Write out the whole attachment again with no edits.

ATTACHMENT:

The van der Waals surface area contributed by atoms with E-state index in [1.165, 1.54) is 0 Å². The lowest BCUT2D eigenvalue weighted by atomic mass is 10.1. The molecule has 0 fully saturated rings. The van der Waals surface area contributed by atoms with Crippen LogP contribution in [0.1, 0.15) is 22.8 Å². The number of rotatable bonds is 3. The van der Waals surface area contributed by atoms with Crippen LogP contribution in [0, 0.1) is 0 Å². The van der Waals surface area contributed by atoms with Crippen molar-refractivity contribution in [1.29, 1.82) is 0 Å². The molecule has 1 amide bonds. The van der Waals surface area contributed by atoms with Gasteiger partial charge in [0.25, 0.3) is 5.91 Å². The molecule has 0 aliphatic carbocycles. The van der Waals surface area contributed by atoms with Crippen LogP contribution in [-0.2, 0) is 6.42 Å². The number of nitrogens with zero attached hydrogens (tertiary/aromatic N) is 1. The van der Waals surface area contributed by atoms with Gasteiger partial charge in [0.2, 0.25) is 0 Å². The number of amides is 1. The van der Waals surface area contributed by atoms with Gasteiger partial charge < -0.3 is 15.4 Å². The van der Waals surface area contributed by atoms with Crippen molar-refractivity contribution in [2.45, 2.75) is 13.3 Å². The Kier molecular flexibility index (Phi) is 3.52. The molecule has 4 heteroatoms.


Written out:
The van der Waals surface area contributed by atoms with E-state index in [1.165, 1.54) is 0 Å². The lowest BCUT2D eigenvalue weighted by atomic mass is 10.1. The molecule has 0 fully saturated rings. The van der Waals surface area contributed by atoms with Crippen LogP contribution in [0.1, 0.15) is 22.8 Å². The number of rotatable bonds is 3. The van der Waals surface area contributed by atoms with Crippen LogP contribution in [0, 0.1) is 0 Å². The van der Waals surface area contributed by atoms with Crippen molar-refractivity contribution in [1.29, 1.82) is 0 Å². The molecule has 1 amide bonds. The van der Waals surface area contributed by atoms with Gasteiger partial charge in [0.25, 0.3) is 5.91 Å². The molecule has 0 aliphatic carbocycles. The van der Waals surface area contributed by atoms with Crippen LogP contribution in [-0.2, 0) is 6.42 Å². The number of nitrogens with zero attached hydrogens (tertiary/aromatic N) is 1. The van der Waals surface area contributed by atoms with Gasteiger partial charge in [0.2, 0.25) is 0 Å². The number of amides is 1. The van der Waals surface area contributed by atoms with Gasteiger partial charge < -0.3 is 15.4 Å². The van der Waals surface area contributed by atoms with Crippen molar-refractivity contribution in [2.45, 2.75) is 13.3 Å². The Kier molecular flexibility index (Phi) is 3.52. The molecule has 4 heteroatoms.